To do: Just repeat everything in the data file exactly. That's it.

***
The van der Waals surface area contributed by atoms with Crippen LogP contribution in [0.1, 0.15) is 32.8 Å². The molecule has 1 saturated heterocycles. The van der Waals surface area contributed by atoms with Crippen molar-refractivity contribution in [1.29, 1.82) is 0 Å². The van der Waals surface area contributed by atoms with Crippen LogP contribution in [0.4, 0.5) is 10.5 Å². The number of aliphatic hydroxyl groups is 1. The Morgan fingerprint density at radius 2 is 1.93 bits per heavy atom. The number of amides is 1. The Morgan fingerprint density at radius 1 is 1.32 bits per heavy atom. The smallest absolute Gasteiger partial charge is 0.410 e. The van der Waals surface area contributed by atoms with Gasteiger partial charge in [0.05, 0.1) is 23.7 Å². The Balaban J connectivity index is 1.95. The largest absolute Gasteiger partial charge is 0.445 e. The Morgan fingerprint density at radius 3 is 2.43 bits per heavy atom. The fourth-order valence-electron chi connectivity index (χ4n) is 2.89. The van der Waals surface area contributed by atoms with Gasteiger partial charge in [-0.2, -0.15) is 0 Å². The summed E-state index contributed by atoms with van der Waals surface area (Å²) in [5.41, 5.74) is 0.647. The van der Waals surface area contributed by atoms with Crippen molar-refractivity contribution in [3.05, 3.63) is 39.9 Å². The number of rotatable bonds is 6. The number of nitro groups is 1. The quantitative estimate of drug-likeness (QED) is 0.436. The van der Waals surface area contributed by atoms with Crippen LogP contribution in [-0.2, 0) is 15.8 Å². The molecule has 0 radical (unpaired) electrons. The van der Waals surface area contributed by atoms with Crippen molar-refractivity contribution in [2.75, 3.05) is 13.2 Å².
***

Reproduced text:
The van der Waals surface area contributed by atoms with Crippen LogP contribution in [0.1, 0.15) is 32.8 Å². The molecule has 1 saturated heterocycles. The van der Waals surface area contributed by atoms with Crippen molar-refractivity contribution in [1.29, 1.82) is 0 Å². The van der Waals surface area contributed by atoms with Crippen LogP contribution in [0.4, 0.5) is 10.5 Å². The number of aliphatic hydroxyl groups is 1. The Morgan fingerprint density at radius 2 is 1.93 bits per heavy atom. The number of amides is 1. The Morgan fingerprint density at radius 1 is 1.32 bits per heavy atom. The smallest absolute Gasteiger partial charge is 0.410 e. The van der Waals surface area contributed by atoms with Gasteiger partial charge in [0.05, 0.1) is 23.7 Å². The Balaban J connectivity index is 1.95. The largest absolute Gasteiger partial charge is 0.445 e. The Morgan fingerprint density at radius 3 is 2.43 bits per heavy atom. The fourth-order valence-electron chi connectivity index (χ4n) is 2.89. The van der Waals surface area contributed by atoms with Gasteiger partial charge in [-0.2, -0.15) is 0 Å². The summed E-state index contributed by atoms with van der Waals surface area (Å²) in [5.41, 5.74) is 0.647. The van der Waals surface area contributed by atoms with Crippen molar-refractivity contribution in [3.05, 3.63) is 39.9 Å². The number of rotatable bonds is 6. The number of nitro groups is 1. The quantitative estimate of drug-likeness (QED) is 0.436. The van der Waals surface area contributed by atoms with Crippen LogP contribution in [-0.2, 0) is 15.8 Å². The molecule has 0 radical (unpaired) electrons. The van der Waals surface area contributed by atoms with Crippen molar-refractivity contribution in [2.75, 3.05) is 13.2 Å².